Learning curves have many practical applications, such as:
They provide a method for establishing goals and evaluating performance toward these goals.
More efficient production scheduling is possible when approximate improvement in worker performance is predictable.
Hiring and termination of employees over the contract period can be controlled more efficiently.
An alternative to hiring and firing would be production leveling through increasing lot sizes as the direct labour per unit decreases.
LEARNING NEEDS ANALYSIS
The learning and development programme will be based on thorough learning needs analysis (LNA) carried out annually by the HR Learning and Development team. The aims of the learning needs analysis are:
To develop a profile of skills gaps and identify training and development needs in order to achieve the corporate plan and objectives.
To assess how these gaps can be managed.
To inform budget setting.
To measure the link between learning activities and performance improvement
THEORIES OF LEARNING IN PRATICE
"Any relatively pennanent change in behavior that occurs as a result of experience".Experience may be acquired directly through observation or practice, or it may be acquired indirectly, as through reading. Does this experience result in a relatively permanent change in behavior? If it is Yes, we can say that learning has taken place.Three theories have been offered to explain the process by which we acquire patterns of behavior. These are,
Operant conditioning, and
Andragogy learning theory
Experiential Learning Theory
Classical Conditioning theory
Classical conditioning grew out of experiments to teach dogs to salivate in response to the ringing of a bell, conducted in the early I900s by Russian physiologist Ivan Pavlov. A simple surgical procedure allowed Pavlov to measure accurately the amount of saliva secreted by a dog. When Pavlov presented the dog with a piece of meat, the dog exhibited a noticeable increase in salivation. When Pavlov withheld the presentation of meat and merely rang a bell, the dog did not salivate. Then Pavlov proceeded to link the meat and the ringing of the bell. After repeatedly hearing the bell before getting the food, the dog began to salivate as soon as the bell rang. After a while, the dog would salivate merely at the sound of the bell, even if no food was offered. In effect, the dog had learned to respond that is, to salivate to the bell. Let's review this experiment to introduce the key concepts in classical conditioning.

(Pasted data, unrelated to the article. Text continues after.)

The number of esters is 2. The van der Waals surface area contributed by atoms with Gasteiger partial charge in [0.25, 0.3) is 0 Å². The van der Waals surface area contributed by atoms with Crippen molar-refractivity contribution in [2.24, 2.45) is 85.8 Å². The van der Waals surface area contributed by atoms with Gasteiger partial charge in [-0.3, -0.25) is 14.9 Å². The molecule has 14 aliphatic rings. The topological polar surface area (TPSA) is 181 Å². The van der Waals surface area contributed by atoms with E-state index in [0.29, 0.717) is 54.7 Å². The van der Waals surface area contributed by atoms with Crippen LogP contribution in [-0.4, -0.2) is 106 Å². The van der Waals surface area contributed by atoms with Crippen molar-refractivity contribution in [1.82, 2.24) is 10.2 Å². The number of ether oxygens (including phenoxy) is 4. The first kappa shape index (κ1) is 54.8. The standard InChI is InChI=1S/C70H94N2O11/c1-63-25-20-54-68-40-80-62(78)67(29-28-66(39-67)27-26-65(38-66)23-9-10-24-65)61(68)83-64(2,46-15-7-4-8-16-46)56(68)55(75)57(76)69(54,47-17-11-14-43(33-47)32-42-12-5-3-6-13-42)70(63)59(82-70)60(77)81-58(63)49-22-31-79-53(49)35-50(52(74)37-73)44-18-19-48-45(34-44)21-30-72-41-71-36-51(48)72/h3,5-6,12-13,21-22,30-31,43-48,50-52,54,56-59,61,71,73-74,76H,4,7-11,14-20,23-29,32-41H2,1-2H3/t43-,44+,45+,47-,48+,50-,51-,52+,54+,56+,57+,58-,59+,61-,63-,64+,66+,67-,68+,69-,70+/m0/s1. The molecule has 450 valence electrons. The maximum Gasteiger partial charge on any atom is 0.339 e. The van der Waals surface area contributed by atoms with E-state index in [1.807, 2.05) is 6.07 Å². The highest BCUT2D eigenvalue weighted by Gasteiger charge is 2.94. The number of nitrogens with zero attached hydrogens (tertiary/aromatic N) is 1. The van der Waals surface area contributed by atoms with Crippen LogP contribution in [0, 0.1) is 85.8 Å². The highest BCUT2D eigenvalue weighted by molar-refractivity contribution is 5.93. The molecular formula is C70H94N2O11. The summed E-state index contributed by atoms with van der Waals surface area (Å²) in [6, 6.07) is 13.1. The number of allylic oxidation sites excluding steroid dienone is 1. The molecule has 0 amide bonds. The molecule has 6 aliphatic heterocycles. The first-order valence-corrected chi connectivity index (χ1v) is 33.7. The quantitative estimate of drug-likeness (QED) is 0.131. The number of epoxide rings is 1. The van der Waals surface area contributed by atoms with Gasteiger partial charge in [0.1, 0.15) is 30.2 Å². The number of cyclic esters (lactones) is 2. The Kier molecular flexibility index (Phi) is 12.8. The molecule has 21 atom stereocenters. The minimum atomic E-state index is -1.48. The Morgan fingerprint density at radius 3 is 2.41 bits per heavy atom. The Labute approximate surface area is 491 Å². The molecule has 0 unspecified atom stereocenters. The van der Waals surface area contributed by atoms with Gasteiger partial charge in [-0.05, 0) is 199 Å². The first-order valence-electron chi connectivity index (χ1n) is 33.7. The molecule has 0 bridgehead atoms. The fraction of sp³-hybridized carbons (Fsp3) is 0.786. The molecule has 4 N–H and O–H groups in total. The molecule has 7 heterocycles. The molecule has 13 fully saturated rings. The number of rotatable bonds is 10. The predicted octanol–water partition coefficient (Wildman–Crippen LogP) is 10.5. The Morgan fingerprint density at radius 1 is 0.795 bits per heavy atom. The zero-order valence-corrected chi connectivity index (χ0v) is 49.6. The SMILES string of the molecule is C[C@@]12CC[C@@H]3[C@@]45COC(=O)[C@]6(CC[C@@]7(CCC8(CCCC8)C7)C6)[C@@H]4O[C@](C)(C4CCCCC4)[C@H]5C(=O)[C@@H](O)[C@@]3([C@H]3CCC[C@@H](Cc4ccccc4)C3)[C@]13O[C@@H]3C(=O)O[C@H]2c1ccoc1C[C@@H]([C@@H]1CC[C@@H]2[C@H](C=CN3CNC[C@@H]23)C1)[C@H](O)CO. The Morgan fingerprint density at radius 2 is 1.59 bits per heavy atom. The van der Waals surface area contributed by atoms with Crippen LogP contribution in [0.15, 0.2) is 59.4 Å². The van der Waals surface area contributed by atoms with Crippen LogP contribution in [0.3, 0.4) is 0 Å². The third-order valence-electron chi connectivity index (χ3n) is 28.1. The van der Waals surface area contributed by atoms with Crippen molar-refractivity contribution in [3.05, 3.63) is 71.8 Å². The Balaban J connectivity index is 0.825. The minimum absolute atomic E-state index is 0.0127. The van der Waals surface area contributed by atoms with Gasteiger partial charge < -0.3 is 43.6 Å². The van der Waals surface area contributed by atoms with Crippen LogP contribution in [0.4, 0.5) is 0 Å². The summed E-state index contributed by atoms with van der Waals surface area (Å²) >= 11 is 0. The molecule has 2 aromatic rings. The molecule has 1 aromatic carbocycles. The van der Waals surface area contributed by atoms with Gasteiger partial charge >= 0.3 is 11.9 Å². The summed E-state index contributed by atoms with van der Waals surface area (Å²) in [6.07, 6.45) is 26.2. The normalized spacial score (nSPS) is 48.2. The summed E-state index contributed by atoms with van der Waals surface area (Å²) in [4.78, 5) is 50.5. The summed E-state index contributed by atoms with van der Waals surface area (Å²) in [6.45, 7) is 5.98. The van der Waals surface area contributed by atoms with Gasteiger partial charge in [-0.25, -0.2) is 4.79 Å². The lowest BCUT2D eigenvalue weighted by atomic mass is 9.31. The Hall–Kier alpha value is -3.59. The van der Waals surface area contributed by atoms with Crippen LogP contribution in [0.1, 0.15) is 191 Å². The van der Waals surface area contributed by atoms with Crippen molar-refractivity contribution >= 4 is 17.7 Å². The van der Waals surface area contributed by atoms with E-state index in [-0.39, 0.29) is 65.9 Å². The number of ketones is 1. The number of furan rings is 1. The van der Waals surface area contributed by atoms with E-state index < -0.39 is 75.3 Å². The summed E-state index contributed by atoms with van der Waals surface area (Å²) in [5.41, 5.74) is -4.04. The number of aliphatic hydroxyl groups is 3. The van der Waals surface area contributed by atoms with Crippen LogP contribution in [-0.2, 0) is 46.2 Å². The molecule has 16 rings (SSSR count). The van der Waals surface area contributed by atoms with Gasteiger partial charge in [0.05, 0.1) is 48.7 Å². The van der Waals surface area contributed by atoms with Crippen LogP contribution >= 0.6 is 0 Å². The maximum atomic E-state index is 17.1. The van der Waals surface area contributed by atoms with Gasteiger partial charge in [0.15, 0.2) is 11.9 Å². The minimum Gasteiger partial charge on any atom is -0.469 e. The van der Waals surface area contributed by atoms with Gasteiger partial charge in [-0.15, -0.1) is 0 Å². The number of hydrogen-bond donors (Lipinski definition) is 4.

The meat was an unconditioned stimulus; it invariably caused the dog to react in a specific way. The reaction that took place whenever the unconditioned stimulus occurred was called the unconditioned response (or the noticçable increase in salivation, in this case). The bell was an artificial stimulus, or what we call the conditioned stimulus. Although it was originally neutral, after the bell was paired with the meat (an unconditioned stimulus), it eventually produced a response when presented alone. The last key concept is the conditioned response. This describes the behavior of the dog; it salivated in reaction to the bell alone.